Friday, July 29, 2011

Crazy, Stupid, Love.

Amidst the Summer blockbusters, it's nice to get a clever, sweet and sentimental relationship film made for mature adults. Made for anyone 17 or older who is or has been in a serious relationship.

Rated PG-13 for coarse humor, sexual content and language.

Crazy, Stupid, Love.

Note: Despite the film’s title ending with a period, I’m going to simple call it “Crazy Stupid Love” so that nobody gets grammatically confused.

Cal (Steve Carell, The Office) is losing his wife Emily (Julianne Moore, The Kids Are All Right). After nearly 25 years of marriage, she wants a divorce. As B.B. King sang, the thrill is gone. They never talk anymore. They are simply going through the motions. The lack of communication, affection and attention has caused Emily to seek for it outside their marriage. To fill the void and try to feel needed and wanted, she slept with a co-worker (Kevin Bacon, X-Men: First Class) once.

Being Emily’s decision, Cal has no say in the matter. He hasn’t done anything wrong, he simply hasn’t done anything. He hasn’t done anything to keep her love. His lazy sin of omission is making itself apparent and he must learn to live with it.

The two young children handle the divorce fairly well. Their youngest girl goes with the flow, but their love-sick romantic teenage son Robbie tries to inspire a defense mechanism in Cal that will cause him to put up a fight and win Emily back. As Robbie believes that his parents still stand a chance, he begins to equally fight for the heart of his teenage crush.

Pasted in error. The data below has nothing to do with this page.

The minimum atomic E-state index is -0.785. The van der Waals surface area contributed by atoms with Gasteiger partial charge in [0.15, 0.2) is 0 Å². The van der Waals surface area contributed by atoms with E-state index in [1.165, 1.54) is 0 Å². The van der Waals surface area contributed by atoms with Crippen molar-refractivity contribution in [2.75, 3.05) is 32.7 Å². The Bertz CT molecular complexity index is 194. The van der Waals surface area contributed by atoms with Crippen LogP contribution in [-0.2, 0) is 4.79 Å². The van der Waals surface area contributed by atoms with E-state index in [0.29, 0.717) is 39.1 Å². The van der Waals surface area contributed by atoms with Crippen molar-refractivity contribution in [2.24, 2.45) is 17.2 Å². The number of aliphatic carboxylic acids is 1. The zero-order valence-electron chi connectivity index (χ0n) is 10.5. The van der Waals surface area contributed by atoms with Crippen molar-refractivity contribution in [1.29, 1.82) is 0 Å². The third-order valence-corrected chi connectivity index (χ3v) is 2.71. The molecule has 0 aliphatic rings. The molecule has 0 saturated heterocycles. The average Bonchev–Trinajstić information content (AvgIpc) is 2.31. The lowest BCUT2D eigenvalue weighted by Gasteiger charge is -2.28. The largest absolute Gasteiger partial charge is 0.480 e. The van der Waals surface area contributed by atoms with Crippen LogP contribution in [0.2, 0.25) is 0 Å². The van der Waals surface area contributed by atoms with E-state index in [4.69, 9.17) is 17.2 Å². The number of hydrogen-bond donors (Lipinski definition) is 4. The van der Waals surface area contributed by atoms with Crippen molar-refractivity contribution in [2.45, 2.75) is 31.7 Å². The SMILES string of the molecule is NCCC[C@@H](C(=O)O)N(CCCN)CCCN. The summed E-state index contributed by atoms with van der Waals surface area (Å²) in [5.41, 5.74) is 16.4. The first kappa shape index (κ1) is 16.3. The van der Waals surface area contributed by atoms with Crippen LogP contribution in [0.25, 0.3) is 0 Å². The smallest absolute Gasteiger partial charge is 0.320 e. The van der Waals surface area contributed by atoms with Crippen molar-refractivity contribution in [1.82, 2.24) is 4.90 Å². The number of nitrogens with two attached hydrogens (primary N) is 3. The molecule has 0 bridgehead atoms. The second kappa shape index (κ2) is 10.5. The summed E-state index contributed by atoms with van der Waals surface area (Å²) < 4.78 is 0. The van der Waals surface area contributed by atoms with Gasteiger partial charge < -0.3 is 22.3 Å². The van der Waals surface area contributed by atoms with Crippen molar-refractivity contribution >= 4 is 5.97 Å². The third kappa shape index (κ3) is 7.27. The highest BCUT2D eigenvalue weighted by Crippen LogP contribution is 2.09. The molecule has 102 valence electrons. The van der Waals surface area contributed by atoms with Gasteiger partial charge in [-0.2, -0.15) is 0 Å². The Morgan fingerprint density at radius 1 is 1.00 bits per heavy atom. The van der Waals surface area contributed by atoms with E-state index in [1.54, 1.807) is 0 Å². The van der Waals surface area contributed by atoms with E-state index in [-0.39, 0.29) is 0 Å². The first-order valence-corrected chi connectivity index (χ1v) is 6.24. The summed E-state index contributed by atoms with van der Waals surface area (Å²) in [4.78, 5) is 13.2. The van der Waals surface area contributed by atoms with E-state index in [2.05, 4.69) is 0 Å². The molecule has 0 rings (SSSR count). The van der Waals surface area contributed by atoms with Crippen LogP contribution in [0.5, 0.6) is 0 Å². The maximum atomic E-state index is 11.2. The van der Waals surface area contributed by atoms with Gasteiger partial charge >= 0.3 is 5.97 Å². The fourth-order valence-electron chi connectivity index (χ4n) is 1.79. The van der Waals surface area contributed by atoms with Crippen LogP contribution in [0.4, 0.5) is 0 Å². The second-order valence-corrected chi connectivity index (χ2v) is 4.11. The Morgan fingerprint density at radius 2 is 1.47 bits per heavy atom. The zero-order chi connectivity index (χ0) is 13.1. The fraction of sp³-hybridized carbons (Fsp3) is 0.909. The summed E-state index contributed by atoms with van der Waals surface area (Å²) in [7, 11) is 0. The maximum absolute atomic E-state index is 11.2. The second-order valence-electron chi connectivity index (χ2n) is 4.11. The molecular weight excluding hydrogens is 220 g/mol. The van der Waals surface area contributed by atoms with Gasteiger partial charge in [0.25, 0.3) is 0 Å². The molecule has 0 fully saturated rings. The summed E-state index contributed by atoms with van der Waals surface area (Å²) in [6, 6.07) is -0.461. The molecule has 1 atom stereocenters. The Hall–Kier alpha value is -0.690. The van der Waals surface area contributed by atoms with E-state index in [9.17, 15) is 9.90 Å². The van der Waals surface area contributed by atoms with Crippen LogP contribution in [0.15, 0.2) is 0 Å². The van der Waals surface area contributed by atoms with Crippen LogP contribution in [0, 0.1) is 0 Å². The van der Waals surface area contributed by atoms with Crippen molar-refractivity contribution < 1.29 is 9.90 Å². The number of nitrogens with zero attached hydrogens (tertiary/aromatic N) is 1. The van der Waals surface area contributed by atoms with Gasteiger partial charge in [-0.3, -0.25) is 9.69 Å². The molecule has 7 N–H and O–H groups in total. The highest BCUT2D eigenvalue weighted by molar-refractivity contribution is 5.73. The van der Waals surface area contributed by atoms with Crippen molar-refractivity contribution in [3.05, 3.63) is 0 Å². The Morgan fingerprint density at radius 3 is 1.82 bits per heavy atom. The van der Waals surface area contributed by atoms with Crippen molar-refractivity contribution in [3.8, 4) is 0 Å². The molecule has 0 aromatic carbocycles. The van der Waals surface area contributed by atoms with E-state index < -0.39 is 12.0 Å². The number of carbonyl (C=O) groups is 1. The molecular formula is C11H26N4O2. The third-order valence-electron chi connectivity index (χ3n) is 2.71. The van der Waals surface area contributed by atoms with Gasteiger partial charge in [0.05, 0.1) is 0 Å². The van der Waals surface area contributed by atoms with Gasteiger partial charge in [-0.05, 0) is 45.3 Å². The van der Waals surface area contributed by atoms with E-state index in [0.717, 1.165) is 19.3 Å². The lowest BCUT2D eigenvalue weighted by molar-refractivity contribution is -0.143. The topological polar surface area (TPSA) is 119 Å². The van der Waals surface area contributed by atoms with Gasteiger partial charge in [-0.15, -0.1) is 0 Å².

Deeply depressed and reeking of self-pity, Cal takes to drinking nightly at a nearby upscale bar. His low demeanor earns the attention of a suave, wealthy young playboy named Jacob (Ryan Gosling, Blue Valentine). Reminding him of somebody he used to know, Jacob takes Cal under his pimped out wing for “player training.” For the first time in his life, Cal truly learns to live and experience life, but is somewhat torn. He misses his old life. He misses Emily. And he wishes he had them back. As Cal’s moral standards lower, frequent one-night-stander Jacob ups his standards as he becomes romantically involved with a “game-changer” (Emma Stone, Easy A).

There’s a little something in Crazy Stupid Love for every couple. Young unmarried couples will enjoy the budding romance between Gosling and Stone. Recently married couples will get a clear sense of how seriously marriage should be handled, viewing Crazy Stupid Love as a cautionary morality tale. Well established healthy married couples with walk away with a sense of security, feeling lucky to be in the position they are. And troubled married couples will find inspiration – the inspiration to put up a fight to keep their marriages alive. For them, watching the Gosling/Stone relationship will remind them of what they once had and can have again if they but stick it out and put forth effort. Crazy Stupid Love is an energetically rejuvenating film that holds the power to help, guide, heal and inspire. Call me sappy, but I truly believe it.

Almost everything I have said would lead one to the conclusion that Crazy Stupid Love is a heavy film. In reality, it’s a light film that tastefully touches upon heavy elements. Never once does it get so heavy or dark that you stop having fun. Instead, Crazy Stupid Love is non-stop entertaining. It’s fun, refreshing and unique – a perfect date movie.

Photo credit: Warner Bros.

4 out of 5

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